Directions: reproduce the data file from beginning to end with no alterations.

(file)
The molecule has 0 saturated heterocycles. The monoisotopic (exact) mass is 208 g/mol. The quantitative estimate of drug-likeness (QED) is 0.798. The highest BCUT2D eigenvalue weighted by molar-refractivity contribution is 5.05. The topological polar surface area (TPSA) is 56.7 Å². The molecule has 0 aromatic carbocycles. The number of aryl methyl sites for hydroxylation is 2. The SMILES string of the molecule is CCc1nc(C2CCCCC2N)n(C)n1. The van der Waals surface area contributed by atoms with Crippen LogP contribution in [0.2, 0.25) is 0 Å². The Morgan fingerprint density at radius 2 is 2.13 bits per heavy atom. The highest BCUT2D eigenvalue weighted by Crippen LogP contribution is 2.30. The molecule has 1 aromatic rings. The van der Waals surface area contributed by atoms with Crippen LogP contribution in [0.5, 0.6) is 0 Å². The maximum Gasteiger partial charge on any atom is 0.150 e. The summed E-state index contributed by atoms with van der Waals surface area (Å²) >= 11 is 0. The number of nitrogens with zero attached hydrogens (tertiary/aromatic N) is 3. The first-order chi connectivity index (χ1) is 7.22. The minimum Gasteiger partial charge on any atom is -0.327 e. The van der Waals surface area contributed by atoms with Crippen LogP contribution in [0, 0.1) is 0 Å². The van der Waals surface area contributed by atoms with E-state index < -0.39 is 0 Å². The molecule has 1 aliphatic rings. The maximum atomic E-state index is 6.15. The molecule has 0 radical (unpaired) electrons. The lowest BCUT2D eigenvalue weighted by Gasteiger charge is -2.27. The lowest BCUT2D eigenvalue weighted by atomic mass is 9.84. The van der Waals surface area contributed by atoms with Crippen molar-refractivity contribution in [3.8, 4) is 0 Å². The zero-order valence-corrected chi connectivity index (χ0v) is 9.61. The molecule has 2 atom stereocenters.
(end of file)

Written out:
The molecule has 0 saturated heterocycles. The monoisotopic (exact) mass is 208 g/mol. The quantitative estimate of drug-likeness (QED) is 0.798. The highest BCUT2D eigenvalue weighted by molar-refractivity contribution is 5.05. The topological polar surface area (TPSA) is 56.7 Å². The molecule has 0 aromatic carbocycles. The number of aryl methyl sites for hydroxylation is 2. The SMILES string of the molecule is CCc1nc(C2CCCCC2N)n(C)n1. The van der Waals surface area contributed by atoms with Crippen LogP contribution in [0.2, 0.25) is 0 Å². The Morgan fingerprint density at radius 2 is 2.13 bits per heavy atom. The highest BCUT2D eigenvalue weighted by Crippen LogP contribution is 2.30. The molecule has 1 aromatic rings. The van der Waals surface area contributed by atoms with Crippen LogP contribution in [0.5, 0.6) is 0 Å². The maximum Gasteiger partial charge on any atom is 0.150 e. The summed E-state index contributed by atoms with van der Waals surface area (Å²) >= 11 is 0. The number of nitrogens with zero attached hydrogens (tertiary/aromatic N) is 3. The first-order chi connectivity index (χ1) is 7.22. The minimum Gasteiger partial charge on any atom is -0.327 e. The van der Waals surface area contributed by atoms with Crippen LogP contribution in [0, 0.1) is 0 Å². The van der Waals surface area contributed by atoms with E-state index < -0.39 is 0 Å². The molecule has 1 aliphatic rings. The maximum atomic E-state index is 6.15. The molecule has 0 radical (unpaired) electrons. The lowest BCUT2D eigenvalue weighted by Gasteiger charge is -2.27. The lowest BCUT2D eigenvalue weighted by atomic mass is 9.84. The van der Waals surface area contributed by atoms with Crippen molar-refractivity contribution in [3.8, 4) is 0 Å². The zero-order valence-corrected chi connectivity index (χ0v) is 9.61. The molecule has 2 atom stereocenters.